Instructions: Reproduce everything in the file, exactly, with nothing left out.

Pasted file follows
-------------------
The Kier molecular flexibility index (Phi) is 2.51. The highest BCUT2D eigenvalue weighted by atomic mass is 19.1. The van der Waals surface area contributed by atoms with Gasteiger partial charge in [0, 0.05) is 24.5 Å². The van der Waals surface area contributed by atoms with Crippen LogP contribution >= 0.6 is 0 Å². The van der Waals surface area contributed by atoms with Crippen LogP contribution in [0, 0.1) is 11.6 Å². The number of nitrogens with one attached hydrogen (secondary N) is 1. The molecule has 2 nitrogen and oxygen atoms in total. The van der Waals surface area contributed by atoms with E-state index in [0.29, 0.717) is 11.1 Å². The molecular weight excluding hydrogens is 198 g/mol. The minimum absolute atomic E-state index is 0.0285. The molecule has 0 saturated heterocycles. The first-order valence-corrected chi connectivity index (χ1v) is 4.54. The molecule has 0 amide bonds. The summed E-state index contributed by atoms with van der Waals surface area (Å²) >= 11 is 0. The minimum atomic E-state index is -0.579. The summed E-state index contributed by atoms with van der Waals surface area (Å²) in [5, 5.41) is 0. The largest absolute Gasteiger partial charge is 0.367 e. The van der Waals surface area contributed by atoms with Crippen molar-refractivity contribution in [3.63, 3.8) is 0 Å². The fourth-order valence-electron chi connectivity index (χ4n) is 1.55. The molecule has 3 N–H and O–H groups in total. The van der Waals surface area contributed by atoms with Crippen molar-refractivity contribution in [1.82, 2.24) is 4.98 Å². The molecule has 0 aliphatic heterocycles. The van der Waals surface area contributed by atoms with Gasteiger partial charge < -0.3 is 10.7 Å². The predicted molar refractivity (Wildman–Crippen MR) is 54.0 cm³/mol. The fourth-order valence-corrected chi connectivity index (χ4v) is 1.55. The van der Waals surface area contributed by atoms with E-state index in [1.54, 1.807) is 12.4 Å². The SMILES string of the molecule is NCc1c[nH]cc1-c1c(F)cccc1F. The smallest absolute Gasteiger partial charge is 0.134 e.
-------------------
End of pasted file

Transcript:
The Kier molecular flexibility index (Phi) is 2.51. The highest BCUT2D eigenvalue weighted by atomic mass is 19.1. The van der Waals surface area contributed by atoms with Gasteiger partial charge in [0, 0.05) is 24.5 Å². The van der Waals surface area contributed by atoms with Crippen LogP contribution >= 0.6 is 0 Å². The van der Waals surface area contributed by atoms with Crippen LogP contribution in [0, 0.1) is 11.6 Å². The number of nitrogens with one attached hydrogen (secondary N) is 1. The molecule has 2 nitrogen and oxygen atoms in total. The van der Waals surface area contributed by atoms with E-state index in [0.29, 0.717) is 11.1 Å². The molecular weight excluding hydrogens is 198 g/mol. The minimum absolute atomic E-state index is 0.0285. The molecule has 0 saturated heterocycles. The first-order valence-corrected chi connectivity index (χ1v) is 4.54. The molecule has 0 amide bonds. The summed E-state index contributed by atoms with van der Waals surface area (Å²) >= 11 is 0. The minimum atomic E-state index is -0.579. The summed E-state index contributed by atoms with van der Waals surface area (Å²) in [5, 5.41) is 0. The largest absolute Gasteiger partial charge is 0.367 e. The van der Waals surface area contributed by atoms with Crippen molar-refractivity contribution in [3.63, 3.8) is 0 Å². The fourth-order valence-electron chi connectivity index (χ4n) is 1.55. The molecule has 3 N–H and O–H groups in total. The van der Waals surface area contributed by atoms with Crippen molar-refractivity contribution in [1.82, 2.24) is 4.98 Å². The molecule has 0 aliphatic heterocycles. The van der Waals surface area contributed by atoms with Gasteiger partial charge < -0.3 is 10.7 Å². The predicted molar refractivity (Wildman–Crippen MR) is 54.0 cm³/mol. The fourth-order valence-corrected chi connectivity index (χ4v) is 1.55. The van der Waals surface area contributed by atoms with E-state index in [1.54, 1.807) is 12.4 Å². The SMILES string of the molecule is NCc1c[nH]cc1-c1c(F)cccc1F. The smallest absolute Gasteiger partial charge is 0.134 e.